Every time a Republican president dares to threaten the free tax money elite snobs who run PBS and NPR stations get every year, we have to hear about Big Bird again.
President Trump’s budget, due this week, is expected to kill the nearly half-billion dollars the government gives to the Corporation for Public Broadcasting. The Washington Post‘s Paul Farhi (the elite liberal journalist-in-a-plastic-bubble poster boy) somehow managed to be breathless and dismissive at the same time, which is quite a feat of literary flexibility.
Once again, Big Bird is on the chopping block, threatened by the loss of federal funds that sustain public broadcasting stations. But the big yellow fella has been there before, and survived each time.
Is there any reason to think the outcome will be different this time around?
Why yes, there is, now that he’s asked.
Farhi went on to describe the loss of federal money as “catastrophic.” Yeah, we’ve heard that before, too.
Let’s be clear: PBS and NPR are charities. They aren’t really government entities, and they’re definitely not politically impartial. Anyone who’s ever listened to NPR can’t possibly claim they’re not as liberal as three generations of Boston Democrats.
And let’s stop with Big Bird. He’s no longer a “public” asset. He’s the property of Sesame Workshop, owner of lucrative licensing deals with major toy companies, retailers, and advertisers. These deals are worth hundreds of millions of dollars. Let’s not forget: Sesame Street moved to HBO. Is Uncle Sam going to buy us a premium cable package to watch?
I daresay that Big Bird alone could make up the loss of taypayer money. All of it.
My kids watch PBS. I’m a fan of some of the shows, especially the ones produced by Canada (like “Odd Squad”). There’s also “NOVA” and other good content. If PBS wanted to convert to a real advertising and fundraising model, they’d have no trouble doing it. But they’re elite liberals who don’t want to try.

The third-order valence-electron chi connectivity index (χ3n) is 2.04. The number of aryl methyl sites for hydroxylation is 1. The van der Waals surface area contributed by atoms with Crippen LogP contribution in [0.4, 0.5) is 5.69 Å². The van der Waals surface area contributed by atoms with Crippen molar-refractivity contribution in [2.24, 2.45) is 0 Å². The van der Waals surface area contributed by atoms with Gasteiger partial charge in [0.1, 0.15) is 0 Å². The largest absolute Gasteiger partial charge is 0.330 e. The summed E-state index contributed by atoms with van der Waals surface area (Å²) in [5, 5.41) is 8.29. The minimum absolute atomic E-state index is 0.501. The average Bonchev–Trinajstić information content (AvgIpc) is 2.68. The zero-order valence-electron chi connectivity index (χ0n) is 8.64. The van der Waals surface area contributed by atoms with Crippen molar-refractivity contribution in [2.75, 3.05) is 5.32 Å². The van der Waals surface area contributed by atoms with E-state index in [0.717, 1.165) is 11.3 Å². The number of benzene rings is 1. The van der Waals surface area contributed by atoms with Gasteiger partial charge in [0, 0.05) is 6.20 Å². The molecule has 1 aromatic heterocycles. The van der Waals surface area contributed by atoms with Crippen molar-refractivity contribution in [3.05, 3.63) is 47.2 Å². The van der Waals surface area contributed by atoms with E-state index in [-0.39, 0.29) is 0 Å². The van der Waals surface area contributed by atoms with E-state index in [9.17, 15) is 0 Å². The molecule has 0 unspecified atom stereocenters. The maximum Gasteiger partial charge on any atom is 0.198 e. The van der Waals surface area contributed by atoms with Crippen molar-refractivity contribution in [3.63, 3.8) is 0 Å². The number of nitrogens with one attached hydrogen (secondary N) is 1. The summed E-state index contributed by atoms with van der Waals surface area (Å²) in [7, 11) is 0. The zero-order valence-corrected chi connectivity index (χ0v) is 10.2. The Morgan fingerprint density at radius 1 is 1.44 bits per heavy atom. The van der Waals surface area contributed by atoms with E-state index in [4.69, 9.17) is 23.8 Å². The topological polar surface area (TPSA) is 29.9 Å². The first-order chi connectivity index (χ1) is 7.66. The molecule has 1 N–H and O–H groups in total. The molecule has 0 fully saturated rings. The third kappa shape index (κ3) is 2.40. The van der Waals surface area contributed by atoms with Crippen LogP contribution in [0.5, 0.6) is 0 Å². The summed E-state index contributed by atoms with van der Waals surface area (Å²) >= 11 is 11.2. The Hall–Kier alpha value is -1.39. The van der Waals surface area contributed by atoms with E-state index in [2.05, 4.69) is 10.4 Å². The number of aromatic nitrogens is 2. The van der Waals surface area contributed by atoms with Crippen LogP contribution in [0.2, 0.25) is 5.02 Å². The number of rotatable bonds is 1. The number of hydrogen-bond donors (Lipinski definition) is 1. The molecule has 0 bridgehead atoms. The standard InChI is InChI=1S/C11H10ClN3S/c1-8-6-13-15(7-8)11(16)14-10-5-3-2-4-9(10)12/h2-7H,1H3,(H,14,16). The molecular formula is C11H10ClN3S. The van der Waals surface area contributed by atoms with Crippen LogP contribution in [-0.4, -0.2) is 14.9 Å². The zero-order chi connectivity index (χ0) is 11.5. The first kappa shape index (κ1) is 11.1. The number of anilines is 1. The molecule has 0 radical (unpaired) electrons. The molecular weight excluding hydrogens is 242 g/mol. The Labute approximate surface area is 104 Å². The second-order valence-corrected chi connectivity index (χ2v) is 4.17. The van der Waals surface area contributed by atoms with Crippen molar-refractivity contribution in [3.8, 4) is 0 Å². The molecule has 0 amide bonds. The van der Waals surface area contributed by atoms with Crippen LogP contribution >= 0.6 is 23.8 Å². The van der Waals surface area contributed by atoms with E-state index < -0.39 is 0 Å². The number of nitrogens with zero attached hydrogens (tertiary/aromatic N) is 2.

PBS and NPR have the worst, most boring, unwatchable/unlistenable, nasally obnoxious fundraising efforts I’ve ever witnessed. They’re proud of the fact that they only need to pretend to raise money so they can run poor-mouthed to Congress and claim that some rural stations will go off the air if they don’t get their half-billion.
With listeners and viewers converting to streaming and getting “unplugged,” their cries of wolf should finally fall on deaf ears.
I hope Trump cuts CBP, along with the other fake charities living fat off the government such as the National Endowment for the Arts (if the arts want to be endowed, they can solicit funds like any other charity–the NEA is more like the national handout for the unendowable).
Unlike NEA, both PBS and NPR should do just fine without taxpayer money. Let them hire some real fundraisers and work for a living, instead of donning black ties and sneering at the uncultured masses whose tax money they devour.